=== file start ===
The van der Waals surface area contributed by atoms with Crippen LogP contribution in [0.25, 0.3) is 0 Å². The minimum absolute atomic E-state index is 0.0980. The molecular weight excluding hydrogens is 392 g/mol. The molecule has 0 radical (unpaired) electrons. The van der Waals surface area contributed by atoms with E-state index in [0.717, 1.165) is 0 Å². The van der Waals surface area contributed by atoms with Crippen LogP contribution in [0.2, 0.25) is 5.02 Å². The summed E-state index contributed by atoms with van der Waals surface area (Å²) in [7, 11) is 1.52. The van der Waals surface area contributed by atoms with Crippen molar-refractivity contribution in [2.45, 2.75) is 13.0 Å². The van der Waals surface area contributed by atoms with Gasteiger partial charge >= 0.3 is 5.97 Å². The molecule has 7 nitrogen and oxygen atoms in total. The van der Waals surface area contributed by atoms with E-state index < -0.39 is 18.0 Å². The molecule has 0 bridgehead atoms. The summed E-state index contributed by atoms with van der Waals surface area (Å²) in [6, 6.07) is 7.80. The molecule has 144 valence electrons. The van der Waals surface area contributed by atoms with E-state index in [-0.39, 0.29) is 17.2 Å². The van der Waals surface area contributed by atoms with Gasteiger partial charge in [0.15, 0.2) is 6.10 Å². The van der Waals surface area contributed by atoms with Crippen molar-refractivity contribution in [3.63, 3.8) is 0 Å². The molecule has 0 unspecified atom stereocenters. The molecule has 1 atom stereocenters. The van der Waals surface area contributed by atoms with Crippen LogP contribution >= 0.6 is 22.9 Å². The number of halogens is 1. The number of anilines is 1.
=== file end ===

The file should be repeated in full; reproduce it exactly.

The van der Waals surface area contributed by atoms with Crippen LogP contribution in [0.25, 0.3) is 0 Å². The minimum absolute atomic E-state index is 0.0980. The molecular weight excluding hydrogens is 392 g/mol. The molecule has 0 radical (unpaired) electrons. The van der Waals surface area contributed by atoms with E-state index in [0.717, 1.165) is 0 Å². The van der Waals surface area contributed by atoms with Crippen LogP contribution in [0.2, 0.25) is 5.02 Å². The summed E-state index contributed by atoms with van der Waals surface area (Å²) in [7, 11) is 1.52. The van der Waals surface area contributed by atoms with Crippen molar-refractivity contribution in [2.45, 2.75) is 13.0 Å². The van der Waals surface area contributed by atoms with Gasteiger partial charge >= 0.3 is 5.97 Å². The molecule has 7 nitrogen and oxygen atoms in total. The van der Waals surface area contributed by atoms with E-state index < -0.39 is 18.0 Å². The molecule has 0 bridgehead atoms. The summed E-state index contributed by atoms with van der Waals surface area (Å²) in [6, 6.07) is 7.80. The molecule has 144 valence electrons. The van der Waals surface area contributed by atoms with E-state index in [-0.39, 0.29) is 17.2 Å². The van der Waals surface area contributed by atoms with Gasteiger partial charge in [0.15, 0.2) is 6.10 Å². The van der Waals surface area contributed by atoms with Crippen molar-refractivity contribution in [3.63, 3.8) is 0 Å². The molecule has 0 unspecified atom stereocenters. The molecule has 1 atom stereocenters. The van der Waals surface area contributed by atoms with Crippen LogP contribution >= 0.6 is 22.9 Å². The number of halogens is 1. The number of anilines is 1.